“What do I need to work on a construction site?” This will completely vary depending on the trade. This post is not about the tools you’ll need. Honestly, that will 100% depend on what your trade is and what apprenticeship year you’re in. Talk to your boss about that.
What this post IS about, are the basics that every single construction worker has or should have!
9 Things you’ll need to answer “what do I need to work on a construction site?” question:
1. Steel Toes
I have seen some trades (drywallers and painters, I’m looking at you!) that don’t wear them, and I still can’t understand why they’re allowed or why they would choose not to wear them. You can buy them at Walmart, but honestly I strongly recommend spending a bit more and grabbing them from Marks Work Warehouse. They’re more durable and easier on your feet. You’ll be buying new ones every 6months – year.
- If you find breaking them in to be difficult, get some sole gel pads. You’ll be on your feet, more than likely on a concrete floor for hours. Your feet will hurt.
- If it’s winter I recommend getting a size up as you’ll be wearing thicker socks.
- Double your socks up.
- Scuff them up before you go to work. For some reason, guys make fun of anyone wearing clean boots. We buy them twice a year, so I’ll never understand why new boots are something you can get made fun of for.
- I don’t recommend low tops. Construction sites can be unsafe and cluttered, and I recommend having your ankles covered. If you’re going to be on a construction site I would also suggest not getting the steel toes that look like Blundstones. Typically those boots are for people that work in warehouses or managers.
- Make sure your boots are certified by the CSA (Canadian Standards Association). Most sites will not allow you on-site with boots that aren’t CSA approved.
2. Work Clothes
Winter work clothes are expensive! I’ll do a post on that another day. For the remainder of the year, I recommend going to a second-hand store and buying some jeans, sweaters, and t-shirts. They’re going to get ripped and dirty, so there’s no sense in buying new clothes.
- Wash your work clothes separately from your normal clothes. Construction debris is nasty!
- invest in a couple of pairs of heavier socks.
3. Safety Gear
Again, this is trade specific, and there’s a good chance your company will provide this.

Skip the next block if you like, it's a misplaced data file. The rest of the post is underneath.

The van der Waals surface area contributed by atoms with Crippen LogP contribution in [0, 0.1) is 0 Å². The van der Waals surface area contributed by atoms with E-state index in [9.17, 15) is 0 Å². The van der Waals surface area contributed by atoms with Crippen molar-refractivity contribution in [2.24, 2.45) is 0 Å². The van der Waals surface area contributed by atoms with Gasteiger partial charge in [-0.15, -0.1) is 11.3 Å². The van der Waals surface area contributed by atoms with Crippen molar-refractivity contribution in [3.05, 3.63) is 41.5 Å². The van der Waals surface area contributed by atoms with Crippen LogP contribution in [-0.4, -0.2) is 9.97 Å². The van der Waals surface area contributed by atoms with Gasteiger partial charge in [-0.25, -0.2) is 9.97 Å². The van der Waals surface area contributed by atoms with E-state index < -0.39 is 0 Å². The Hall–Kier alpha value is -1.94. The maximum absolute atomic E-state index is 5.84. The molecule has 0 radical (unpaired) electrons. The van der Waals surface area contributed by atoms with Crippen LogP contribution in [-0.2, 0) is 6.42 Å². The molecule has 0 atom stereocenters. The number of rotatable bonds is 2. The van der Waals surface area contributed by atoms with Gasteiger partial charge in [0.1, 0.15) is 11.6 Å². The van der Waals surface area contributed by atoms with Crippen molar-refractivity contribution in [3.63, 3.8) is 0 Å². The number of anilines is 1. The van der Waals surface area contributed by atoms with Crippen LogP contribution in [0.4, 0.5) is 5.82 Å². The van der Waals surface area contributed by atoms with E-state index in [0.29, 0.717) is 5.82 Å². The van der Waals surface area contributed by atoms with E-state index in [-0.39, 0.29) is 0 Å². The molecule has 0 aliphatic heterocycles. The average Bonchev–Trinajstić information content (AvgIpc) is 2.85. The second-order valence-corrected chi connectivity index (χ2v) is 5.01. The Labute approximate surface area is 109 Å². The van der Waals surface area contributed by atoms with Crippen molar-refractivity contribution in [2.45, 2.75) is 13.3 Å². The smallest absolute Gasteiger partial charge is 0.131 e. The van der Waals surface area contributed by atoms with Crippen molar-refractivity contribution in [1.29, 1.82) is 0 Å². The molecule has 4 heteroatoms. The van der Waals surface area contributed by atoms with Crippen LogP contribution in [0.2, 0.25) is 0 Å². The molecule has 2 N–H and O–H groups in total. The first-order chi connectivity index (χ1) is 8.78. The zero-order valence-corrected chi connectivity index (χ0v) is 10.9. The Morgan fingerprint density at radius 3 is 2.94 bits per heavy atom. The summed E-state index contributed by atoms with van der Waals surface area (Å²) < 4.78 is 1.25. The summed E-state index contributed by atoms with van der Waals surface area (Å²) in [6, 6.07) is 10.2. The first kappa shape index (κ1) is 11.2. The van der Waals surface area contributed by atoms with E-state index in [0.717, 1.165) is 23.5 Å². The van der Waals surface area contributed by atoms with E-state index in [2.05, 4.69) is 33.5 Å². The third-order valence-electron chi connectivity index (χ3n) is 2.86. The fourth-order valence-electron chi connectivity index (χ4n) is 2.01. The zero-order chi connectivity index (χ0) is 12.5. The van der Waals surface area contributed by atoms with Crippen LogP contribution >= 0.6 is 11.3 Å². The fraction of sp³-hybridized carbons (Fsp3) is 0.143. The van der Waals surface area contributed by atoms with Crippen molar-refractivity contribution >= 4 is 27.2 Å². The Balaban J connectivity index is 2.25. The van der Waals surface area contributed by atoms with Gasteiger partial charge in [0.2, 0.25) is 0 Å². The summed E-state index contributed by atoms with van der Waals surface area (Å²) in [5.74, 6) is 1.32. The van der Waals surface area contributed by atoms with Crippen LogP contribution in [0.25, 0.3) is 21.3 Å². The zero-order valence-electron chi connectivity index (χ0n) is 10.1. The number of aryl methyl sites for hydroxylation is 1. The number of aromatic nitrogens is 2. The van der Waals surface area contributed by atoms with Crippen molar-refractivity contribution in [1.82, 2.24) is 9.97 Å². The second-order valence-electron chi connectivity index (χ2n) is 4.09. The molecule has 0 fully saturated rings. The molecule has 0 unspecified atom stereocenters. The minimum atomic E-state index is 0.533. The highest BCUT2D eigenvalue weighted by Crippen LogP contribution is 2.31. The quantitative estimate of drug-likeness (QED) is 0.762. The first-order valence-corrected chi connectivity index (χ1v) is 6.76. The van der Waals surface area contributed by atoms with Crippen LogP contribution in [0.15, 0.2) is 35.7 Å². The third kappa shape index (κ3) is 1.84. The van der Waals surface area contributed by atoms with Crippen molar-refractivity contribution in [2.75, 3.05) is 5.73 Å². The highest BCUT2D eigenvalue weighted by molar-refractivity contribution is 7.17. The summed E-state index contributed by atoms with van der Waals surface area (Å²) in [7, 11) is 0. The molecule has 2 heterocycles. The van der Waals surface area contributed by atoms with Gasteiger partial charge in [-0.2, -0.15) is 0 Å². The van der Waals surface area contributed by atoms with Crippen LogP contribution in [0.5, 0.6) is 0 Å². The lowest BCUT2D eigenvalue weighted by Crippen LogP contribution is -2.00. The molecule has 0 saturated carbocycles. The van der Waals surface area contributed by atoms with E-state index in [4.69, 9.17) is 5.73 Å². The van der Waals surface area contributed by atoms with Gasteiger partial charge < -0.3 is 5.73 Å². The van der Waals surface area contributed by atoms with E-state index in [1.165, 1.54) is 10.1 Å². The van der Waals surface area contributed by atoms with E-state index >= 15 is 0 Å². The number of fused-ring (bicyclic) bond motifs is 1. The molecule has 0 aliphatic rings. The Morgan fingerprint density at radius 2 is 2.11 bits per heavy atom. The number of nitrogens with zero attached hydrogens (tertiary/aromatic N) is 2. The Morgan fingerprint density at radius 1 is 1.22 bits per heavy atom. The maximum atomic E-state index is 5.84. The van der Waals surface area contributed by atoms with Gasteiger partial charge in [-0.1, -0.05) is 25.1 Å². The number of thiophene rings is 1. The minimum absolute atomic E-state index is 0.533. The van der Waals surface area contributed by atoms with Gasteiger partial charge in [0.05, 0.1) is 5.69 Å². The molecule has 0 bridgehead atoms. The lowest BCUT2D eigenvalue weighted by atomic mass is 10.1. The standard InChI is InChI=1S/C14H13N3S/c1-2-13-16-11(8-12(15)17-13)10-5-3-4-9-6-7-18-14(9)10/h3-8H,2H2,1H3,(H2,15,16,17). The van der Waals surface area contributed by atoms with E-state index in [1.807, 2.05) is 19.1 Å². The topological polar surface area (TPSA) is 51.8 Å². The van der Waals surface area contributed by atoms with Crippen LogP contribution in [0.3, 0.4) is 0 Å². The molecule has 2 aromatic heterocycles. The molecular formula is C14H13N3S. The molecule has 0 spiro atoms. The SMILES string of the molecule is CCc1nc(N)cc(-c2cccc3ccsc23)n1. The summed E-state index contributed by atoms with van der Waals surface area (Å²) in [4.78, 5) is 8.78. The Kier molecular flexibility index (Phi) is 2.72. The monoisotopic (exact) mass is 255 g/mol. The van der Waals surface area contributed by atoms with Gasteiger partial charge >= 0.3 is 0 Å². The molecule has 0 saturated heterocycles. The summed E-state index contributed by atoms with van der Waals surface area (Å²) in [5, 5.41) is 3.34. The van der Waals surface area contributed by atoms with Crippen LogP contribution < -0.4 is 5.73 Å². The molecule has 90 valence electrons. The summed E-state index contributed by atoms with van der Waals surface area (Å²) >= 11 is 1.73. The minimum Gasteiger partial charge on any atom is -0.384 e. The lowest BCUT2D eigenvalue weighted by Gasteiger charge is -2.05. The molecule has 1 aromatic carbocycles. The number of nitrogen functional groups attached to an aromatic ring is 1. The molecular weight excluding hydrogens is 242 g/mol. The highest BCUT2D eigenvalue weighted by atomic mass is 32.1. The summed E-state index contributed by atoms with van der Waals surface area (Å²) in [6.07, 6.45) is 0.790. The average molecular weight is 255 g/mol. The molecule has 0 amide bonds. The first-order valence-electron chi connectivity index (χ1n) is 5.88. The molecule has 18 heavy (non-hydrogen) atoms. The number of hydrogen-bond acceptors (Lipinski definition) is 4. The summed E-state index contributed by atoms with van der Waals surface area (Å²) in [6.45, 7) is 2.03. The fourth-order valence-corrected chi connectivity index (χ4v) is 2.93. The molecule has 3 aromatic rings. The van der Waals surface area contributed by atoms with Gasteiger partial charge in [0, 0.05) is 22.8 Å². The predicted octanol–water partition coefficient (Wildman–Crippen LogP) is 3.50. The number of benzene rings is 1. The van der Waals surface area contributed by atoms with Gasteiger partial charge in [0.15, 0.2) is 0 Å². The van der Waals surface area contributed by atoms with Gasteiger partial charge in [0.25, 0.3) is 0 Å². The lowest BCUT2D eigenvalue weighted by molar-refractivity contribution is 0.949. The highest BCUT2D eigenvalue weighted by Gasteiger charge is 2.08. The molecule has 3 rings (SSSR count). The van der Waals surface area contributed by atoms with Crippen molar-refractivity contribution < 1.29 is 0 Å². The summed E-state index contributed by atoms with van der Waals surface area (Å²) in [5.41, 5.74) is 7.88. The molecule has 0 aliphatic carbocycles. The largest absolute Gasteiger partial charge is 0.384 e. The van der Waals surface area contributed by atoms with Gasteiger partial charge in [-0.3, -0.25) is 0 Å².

The basics are:
- hard hat
- safety vest
- safety glasses
Hard hats should look like this. The other types aren’t for job sites. Make sure it’s not flimsy or it will not be allowed on sites. Also, stay away from white. White hard hats are reserved for owners/managers. Some sites use colours for specific trades. Your safest bet is dark blue.
4. Water Bottle
There is more than likely no running water on site. I highly recommend this water bottle as it holds a ton, is durable, and is easy to carry around.
5. Back Pack
You’ll need something to carry everything around with you. This doesn’t need to be anything fancy. Mine is a pink backpack my daughter had for school 4 years ago. Honestly, I would prefer any other colour, but it is what it is.
I have tons of travel packs of Kleenex in the house. Outhouses aren’t always stocked up. As a female, I learned very quickly to bring a pack with me at all times in case the outhouse has no toilet paper.
7. Hand Sanitizer
Again, we rarely have running water, so washing your hands is not an option. I sanitize my hands after using the disgusting outhouses and before I eat.
8. Lunch Bag
I know the stereotypical construction worker has Tim Hortons for a coffee break and fast food for lunch, but this isn’t always the case. Most of us eat a homemade lunch. It saves a ton of money in the long run, and you don’t have to deal with gut rot for the last part of your day.
- Make sure the lunch bag is insulated, so you can use ice packs and keep your lunch cold
- Fill your lunch up. There are some days you will be way hungrier than you anticipated. It’s easier to pack too much and then save for the next day than to pack too little and starve.
- For lunch idea tips, read about my lunch ideas that work for construction sites here.
9. Emergency kit
All of us keep a small kit in our bags.
It should include:
- My daughter and I add tampons and make-up wipes (if you have to use the eye wash station you’ll lose your make-up and look ridiculous for the rest of the day).
- Bandaids will always be in a first aid kit on site, but most times it’s just easier to grab one out of your bag than to walk to the kit.
Additional Information for Working on a Construction Site
- How to work in construction with no experience: There are two ways you can do this in Canada. 1. Apply directly, most of us are in a shortage and we’re looking to train. Even if it is asking for experience, apply. 2. Take a pre-apprentice course at your local community college.
- Construction Apprenticeship: In Canada, it’s a 4-year process. You work for a year and go to school for 6-8 weeks (collect EI). Rinse and Repeat for 4 years. In Canada, after you complete 1st, 2nd, and 4th year of schooling you can apply for a grant from the government for $1000 each year.
- How to get into construction as a woman: APPLY!!! We’re looking for you! There isn’t a company that isn’t biting at the bit to hire a female right now. It gives companies credit with the apprenticeship boards for having a female. You will get special privileges, and be given so many opportunities to help you succeed.
If you have any additional tips or must-haves for first-time construction workers, I’d love to hear them in the comment section!